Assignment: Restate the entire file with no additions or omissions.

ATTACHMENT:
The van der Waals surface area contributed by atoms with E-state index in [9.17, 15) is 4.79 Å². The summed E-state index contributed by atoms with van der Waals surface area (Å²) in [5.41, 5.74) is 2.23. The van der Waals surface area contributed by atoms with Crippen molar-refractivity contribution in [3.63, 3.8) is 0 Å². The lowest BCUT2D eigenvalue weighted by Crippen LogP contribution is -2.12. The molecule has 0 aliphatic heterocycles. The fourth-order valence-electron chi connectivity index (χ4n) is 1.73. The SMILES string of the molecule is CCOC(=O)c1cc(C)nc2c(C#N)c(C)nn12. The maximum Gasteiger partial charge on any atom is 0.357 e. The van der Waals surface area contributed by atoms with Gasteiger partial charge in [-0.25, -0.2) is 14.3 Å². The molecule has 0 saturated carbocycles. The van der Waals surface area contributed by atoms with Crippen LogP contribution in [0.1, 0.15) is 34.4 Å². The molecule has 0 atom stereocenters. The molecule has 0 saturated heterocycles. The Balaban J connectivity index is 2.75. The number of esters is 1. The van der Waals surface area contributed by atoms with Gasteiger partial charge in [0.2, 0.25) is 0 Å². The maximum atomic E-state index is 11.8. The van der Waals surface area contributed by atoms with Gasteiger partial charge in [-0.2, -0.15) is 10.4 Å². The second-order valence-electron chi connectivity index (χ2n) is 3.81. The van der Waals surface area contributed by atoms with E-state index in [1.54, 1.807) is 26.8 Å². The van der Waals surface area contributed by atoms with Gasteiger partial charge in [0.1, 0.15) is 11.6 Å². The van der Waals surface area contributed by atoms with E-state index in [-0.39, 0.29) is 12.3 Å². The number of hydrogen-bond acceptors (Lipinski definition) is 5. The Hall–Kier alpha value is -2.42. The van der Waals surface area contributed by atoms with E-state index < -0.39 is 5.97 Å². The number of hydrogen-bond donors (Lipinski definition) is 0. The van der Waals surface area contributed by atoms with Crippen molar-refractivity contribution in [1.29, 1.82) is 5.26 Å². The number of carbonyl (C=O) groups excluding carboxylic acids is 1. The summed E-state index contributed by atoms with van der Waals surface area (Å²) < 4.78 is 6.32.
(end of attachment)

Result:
The van der Waals surface area contributed by atoms with E-state index in [9.17, 15) is 4.79 Å². The summed E-state index contributed by atoms with van der Waals surface area (Å²) in [5.41, 5.74) is 2.23. The van der Waals surface area contributed by atoms with Crippen molar-refractivity contribution in [3.63, 3.8) is 0 Å². The lowest BCUT2D eigenvalue weighted by Crippen LogP contribution is -2.12. The molecule has 0 aliphatic heterocycles. The fourth-order valence-electron chi connectivity index (χ4n) is 1.73. The SMILES string of the molecule is CCOC(=O)c1cc(C)nc2c(C#N)c(C)nn12. The maximum Gasteiger partial charge on any atom is 0.357 e. The van der Waals surface area contributed by atoms with Gasteiger partial charge in [-0.25, -0.2) is 14.3 Å². The molecule has 0 saturated carbocycles. The van der Waals surface area contributed by atoms with Crippen LogP contribution in [0.1, 0.15) is 34.4 Å². The molecule has 0 atom stereocenters. The molecule has 0 saturated heterocycles. The Balaban J connectivity index is 2.75. The number of esters is 1. The van der Waals surface area contributed by atoms with Gasteiger partial charge in [0.2, 0.25) is 0 Å². The maximum atomic E-state index is 11.8. The van der Waals surface area contributed by atoms with Gasteiger partial charge in [-0.2, -0.15) is 10.4 Å². The second-order valence-electron chi connectivity index (χ2n) is 3.81. The van der Waals surface area contributed by atoms with E-state index in [1.54, 1.807) is 26.8 Å². The van der Waals surface area contributed by atoms with Gasteiger partial charge in [0.1, 0.15) is 11.6 Å². The van der Waals surface area contributed by atoms with E-state index in [-0.39, 0.29) is 12.3 Å². The number of hydrogen-bond acceptors (Lipinski definition) is 5. The Hall–Kier alpha value is -2.42. The van der Waals surface area contributed by atoms with E-state index < -0.39 is 5.97 Å². The number of hydrogen-bond donors (Lipinski definition) is 0. The van der Waals surface area contributed by atoms with Crippen molar-refractivity contribution in [1.29, 1.82) is 5.26 Å². The number of carbonyl (C=O) groups excluding carboxylic acids is 1. The summed E-state index contributed by atoms with van der Waals surface area (Å²) < 4.78 is 6.32.